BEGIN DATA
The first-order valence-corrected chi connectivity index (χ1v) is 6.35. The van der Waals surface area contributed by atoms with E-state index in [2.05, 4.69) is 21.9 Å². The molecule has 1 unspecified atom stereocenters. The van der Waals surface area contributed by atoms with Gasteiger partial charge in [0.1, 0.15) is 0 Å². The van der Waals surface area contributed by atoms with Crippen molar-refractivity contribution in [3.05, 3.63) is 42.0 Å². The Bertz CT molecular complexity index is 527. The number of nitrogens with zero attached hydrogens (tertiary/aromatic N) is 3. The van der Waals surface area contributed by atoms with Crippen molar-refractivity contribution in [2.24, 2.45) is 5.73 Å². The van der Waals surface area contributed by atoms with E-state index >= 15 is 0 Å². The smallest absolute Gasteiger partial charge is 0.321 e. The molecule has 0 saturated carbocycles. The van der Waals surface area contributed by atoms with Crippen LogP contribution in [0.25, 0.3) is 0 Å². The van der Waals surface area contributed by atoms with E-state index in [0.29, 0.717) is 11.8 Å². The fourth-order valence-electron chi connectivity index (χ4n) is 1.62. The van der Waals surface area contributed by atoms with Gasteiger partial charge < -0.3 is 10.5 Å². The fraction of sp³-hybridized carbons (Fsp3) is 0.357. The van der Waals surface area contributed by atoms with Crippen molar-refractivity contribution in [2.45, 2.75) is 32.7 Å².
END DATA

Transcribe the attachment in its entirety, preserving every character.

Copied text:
The first-order valence-corrected chi connectivity index (χ1v) is 6.35. The van der Waals surface area contributed by atoms with E-state index in [2.05, 4.69) is 21.9 Å². The molecule has 1 unspecified atom stereocenters. The van der Waals surface area contributed by atoms with Gasteiger partial charge in [0.1, 0.15) is 0 Å². The van der Waals surface area contributed by atoms with Crippen molar-refractivity contribution in [3.05, 3.63) is 42.0 Å². The Bertz CT molecular complexity index is 527. The number of nitrogens with zero attached hydrogens (tertiary/aromatic N) is 3. The van der Waals surface area contributed by atoms with Crippen molar-refractivity contribution in [2.24, 2.45) is 5.73 Å². The van der Waals surface area contributed by atoms with E-state index >= 15 is 0 Å². The smallest absolute Gasteiger partial charge is 0.321 e. The molecule has 0 saturated carbocycles. The van der Waals surface area contributed by atoms with Crippen LogP contribution in [0.25, 0.3) is 0 Å². The van der Waals surface area contributed by atoms with E-state index in [0.29, 0.717) is 11.8 Å². The fourth-order valence-electron chi connectivity index (χ4n) is 1.62. The van der Waals surface area contributed by atoms with Gasteiger partial charge < -0.3 is 10.5 Å². The fraction of sp³-hybridized carbons (Fsp3) is 0.357. The van der Waals surface area contributed by atoms with Crippen molar-refractivity contribution in [2.45, 2.75) is 32.7 Å².